Acts 18:1-17 Planting the Church at Corinth

Sunday posts are sermon notes and are intended to help folks at TRC and those who listen online to follow along. You can find audio of the sermons from me at the unity campus here TRC Sermons Unity Campus

Acts 18:1-17

Planting the Church at Corinth…Kingdom Advance Through Weakened/Empowered Servants

Background

To this point, Paul has preached in Cyprus, Antioch in Pisidia, Iconium, Lystra, Derbe, Philippi, Thessalonica, Berea, Athens and now Corinth.

Paul has faced abundant difficulty.

Since coming to Europe he has been beaten at Philippi, faced governmental rejection at Thessalonica and Berea, and finally he faced snobbish indifference at Athens.

No doubt, the gospel has taken root in these places and kingdom fruit has been produced. We read about that fruit in Acts as well as the letters of the New Testament in which Paul writes back to these new believers in order to encourage them and address various issues.

When Silas and Timothy arrive at Corinth in verse 5, they will bring news about the Thessalonians regarding their standing firm in the faith (1 Thessalonians 3:6-10), they have a missionary offering from Philippi (2 Corinthians 11:9; Philippians 4:14-15) and this is in addition to the reunion with his team of Silas and Timothy. Paul does get to taste the fruit of his labor.

But also in today’s passage Paul finds himself in need of some direct encouragement from the Lord and a reprieve in the onslaught of difficulty as he is now in the city of Corinth, 50 miles from Athens, a most difficult city.

For some 500 years, the verb “korinthiozesthai”, to “Corinthianize” meant to become sexually immoral. Deviation was rampant. When Paul wrote Romans 1:26-28 he was describing what he saw in Corinth.[1]

No break from the hard work of the mission and no “normal” situation.

Paul, perhaps, has understood the pattern of his ministry. Preach, see God be faithful in people believing the gospel, see miracles, plant churches and then Paul gets beat down or ran out of town or slandered or thought to be a backwoods hayseed with backward ideas.

The centerpiece of this passage seems to be the Lord’s vision to Paul to encourage him in the work as much, and maybe more so, than the work itself.

We see the kingdom advance but we see it advance through weakened yet empowered servants of the faith.

What do we see? What does it mean?

The Lord encourages his servant in the work Acts 18:9-10

  1. The Lord commands Paul to not be afraid

 

  1. The Lord commands Paul to keep speaking

 

  1. The Lord promises his presence

 

  1. The Lord promised physical protection this time

 

The Lord provides situational encouragement as the kingdom advances Acts 18:1-8; 11-17

  1. Paul made deep friendships forged with long-term partners v. 1-2

 

  1. Paul had fruitful domain engagement as a means of support and disciple making v. 3-4

– Domain engagement: Tentmaker

“Tentmaker” has become an adjective to describe “bi-vocational” ministry. In fact it was Paul’s actual job. Paul engaged the domain of business in making tents for the Roman army and any other person or business that needed shelter.

One of the most important activities we can engage in is using our domain of engagement to subdue creation and make disciples. That is the example Paul set here.

“The international job market in today’s business world is an argument for tentmaking because it does not exist by accident, but by God’s design. “The secular job is not an inconvenience, but the God-given context in which tentmakers live out the gospel in a winsome, wholesome, non-judgmental way, demonstrating personal integrity, doing quality work and developing caring relationships.”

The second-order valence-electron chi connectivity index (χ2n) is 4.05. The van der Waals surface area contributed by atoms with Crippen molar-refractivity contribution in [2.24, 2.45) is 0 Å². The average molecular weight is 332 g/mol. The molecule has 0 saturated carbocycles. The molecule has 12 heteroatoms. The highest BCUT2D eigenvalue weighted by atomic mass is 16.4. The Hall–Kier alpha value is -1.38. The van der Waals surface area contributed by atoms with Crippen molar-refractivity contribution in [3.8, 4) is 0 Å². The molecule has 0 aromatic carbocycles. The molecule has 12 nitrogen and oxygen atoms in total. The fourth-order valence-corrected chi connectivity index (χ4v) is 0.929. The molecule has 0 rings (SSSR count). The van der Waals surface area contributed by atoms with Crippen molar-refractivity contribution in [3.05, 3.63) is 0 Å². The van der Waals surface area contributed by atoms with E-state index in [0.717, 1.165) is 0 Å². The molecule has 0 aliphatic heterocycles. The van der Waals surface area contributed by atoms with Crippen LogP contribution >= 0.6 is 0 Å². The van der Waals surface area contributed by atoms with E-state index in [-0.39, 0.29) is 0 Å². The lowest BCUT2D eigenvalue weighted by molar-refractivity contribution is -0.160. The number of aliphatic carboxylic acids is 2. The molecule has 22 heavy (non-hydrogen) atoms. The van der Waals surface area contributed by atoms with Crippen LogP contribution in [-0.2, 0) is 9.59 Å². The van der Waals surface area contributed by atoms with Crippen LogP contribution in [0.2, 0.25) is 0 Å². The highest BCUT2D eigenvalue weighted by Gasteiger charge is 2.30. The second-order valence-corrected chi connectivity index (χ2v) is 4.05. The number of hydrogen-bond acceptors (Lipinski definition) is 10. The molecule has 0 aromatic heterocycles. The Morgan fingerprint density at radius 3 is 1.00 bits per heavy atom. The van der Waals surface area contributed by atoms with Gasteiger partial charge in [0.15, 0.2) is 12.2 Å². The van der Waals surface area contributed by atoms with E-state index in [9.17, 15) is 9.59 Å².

The international business world is God’s “repopulation program,” transferring millions of hard-to-reach people into freer countries, and opening doors for Christians in hard-to-enter countries so that many can hear the gospel.”[2]

  1. Paul was occupied with “the word” v. 4-8

– Persuade: to move or effect by kind words or motives

– Occupied: to hold fast…to press together

– Testifying: to bear witness

– Staying with a non-Christian, Gentile convert to Judaism “Titius Justus”

– Crispus, the ruler of the synagogue believes!

  1. Paul had 18 months of peaceful fruitfulness v. 11
  1. Paul received civil rescue from religious persecution v. 12-17

 

How can we obey?

  1. We should be encouraged that the kingdom advances even when we are weak…so don’t quit when we are weak or down.
  1. We should be encouraged that perhaps our most fruitful seasons will be when we are weak…so work for and expect fruitfulness when we are weak.

2 Corinthians 12:7-10

  1. We should be encouraged that perhaps our most fruitful work will be messy…so don’t be discouraged when messy things happen.

Paul’s ministry at Corinth would be full of spiritual “land mines”.

– Church discipline over immorality.

– A tenuous relationship with the church.

– Perceptions of Paul’s ministry as being “inferior”.

– Paul’s necessary correction of the church’s libertine attitudes toward sexuality bleeding over into the abuse of the Lord’s Supper and abuse of spiritual gifts.We should be encouraged that hard, complicated, challenging and messy ministry is just the way it is this side of that fall and God can and will see us through it as he builds his kingdom…and he will build his kingdom!

4. We should be encouraged that hard, complicated, challenging and messy ministry is    just the way it is this side of that fall and God can and will see us through it as he builds his kingdom…and he will build his kingdom!

Acts 18:10 “…for I have many in this city who are my people.”

 

[1] R. Kent. Hughes, Preaching the Word, vol. Acts (Wheaton, IL: Crossway Books, 1989), 239.

 

[2] Ruth Siemens as quoted by Josh Pilgrim

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